Tiny Atacama skeleton was girl with bone disease: study
The discovery in 2003 sparked international intrigue -- a tiny, mummified skeleton with an alien-like head, tucked into a leather pouch found behind a church in the Atacama desert of Chile.
The notion that it was an extra-terrestrial was long ago debunked, but researchers said Thursday they have gleaned new insights from a full genetic analysis of the skeleton, nicknamed “Ata.”
It belonged to an infant girl with a handful of rare gene mutations linked to dwarfism, deformities and apparent premature aging, said the study in Genome Research.
Experts have said previously the bones appeared to belong to someone between the ages of six and eight, but this advanced wear on the bones was likely a consequence of the child’s deformities, not a reflection of her actual age.
In fact, the study said she likely didn’t live long, and may have been born premature.
“Given the size of the specimen and the severity of the mutations… it seems likely the specimen was a pre-term birth,” said the study.
Nor is the skeleton ancient, as some had hypothesized.
Researchers now say the skeleton — which is incredibly intact — is probably no more than 40 years old.
Using DNA extracted from the bone marrow, researchers did a whole-genome analysis which determined that she was South American, “with genetic variations that identified her as being from the Andean region inhabited by the Chilean Chilote Indians,” said the report.
The child had a never-before seen rib count of 10 pairs. Humans typically have 12 pairs.
Senior author Garry Nolan, professor of microbiology and immunology at the Stanford University School of Medicine, said “a relatively short list of mutations in genes known previously to be associated with bone development” were found in genes related to dwarfism, scoliosis, and musculoskeletal abnormalities.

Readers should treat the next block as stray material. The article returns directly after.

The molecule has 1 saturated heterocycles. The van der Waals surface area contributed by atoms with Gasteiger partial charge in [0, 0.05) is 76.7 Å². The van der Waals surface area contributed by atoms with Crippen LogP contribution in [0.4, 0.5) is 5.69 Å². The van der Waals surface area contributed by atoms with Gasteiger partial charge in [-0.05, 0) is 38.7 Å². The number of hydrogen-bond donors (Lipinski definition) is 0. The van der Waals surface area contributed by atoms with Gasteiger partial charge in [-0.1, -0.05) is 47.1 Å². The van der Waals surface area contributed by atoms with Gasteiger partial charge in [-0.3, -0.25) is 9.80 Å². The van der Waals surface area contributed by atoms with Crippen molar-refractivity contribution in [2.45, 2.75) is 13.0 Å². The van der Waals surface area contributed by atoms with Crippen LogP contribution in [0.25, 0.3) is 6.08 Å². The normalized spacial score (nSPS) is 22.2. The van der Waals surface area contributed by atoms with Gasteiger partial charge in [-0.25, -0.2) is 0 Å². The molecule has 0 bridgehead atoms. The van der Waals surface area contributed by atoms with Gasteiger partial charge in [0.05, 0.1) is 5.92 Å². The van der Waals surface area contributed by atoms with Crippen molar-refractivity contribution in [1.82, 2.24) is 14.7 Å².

Some were previously known to scientists, others were not.
Just how the child came to have these genetic flaws is still a mystery, but researchers suggested contamination from a nearby mine could be to blame.
“While we can only speculate as to the cause for multiple mutations in Ata’s genome, the specimen was found in La Noria, one of the Atacama Desert’s many abandoned nitrate mining towns, which suggests a possible role for prenatal nitrate exposure leading to DNA damage,” said the study.
Nolan said the discovery could one day lead to treatments for people with bone problems.
“Maybe there’s a way to accelerate bone growth in people who need it, people who have bad breaks,” he said.
“Nothing like this had been seen before. Certainly, nobody had looked into the genetics of it.”
For now, though, he urged the skeleton — which is owned by a Spanish archeological collector — to be returned to Chile.
“I think it should be returned to the country of origin and buried according to the customs of the local people.”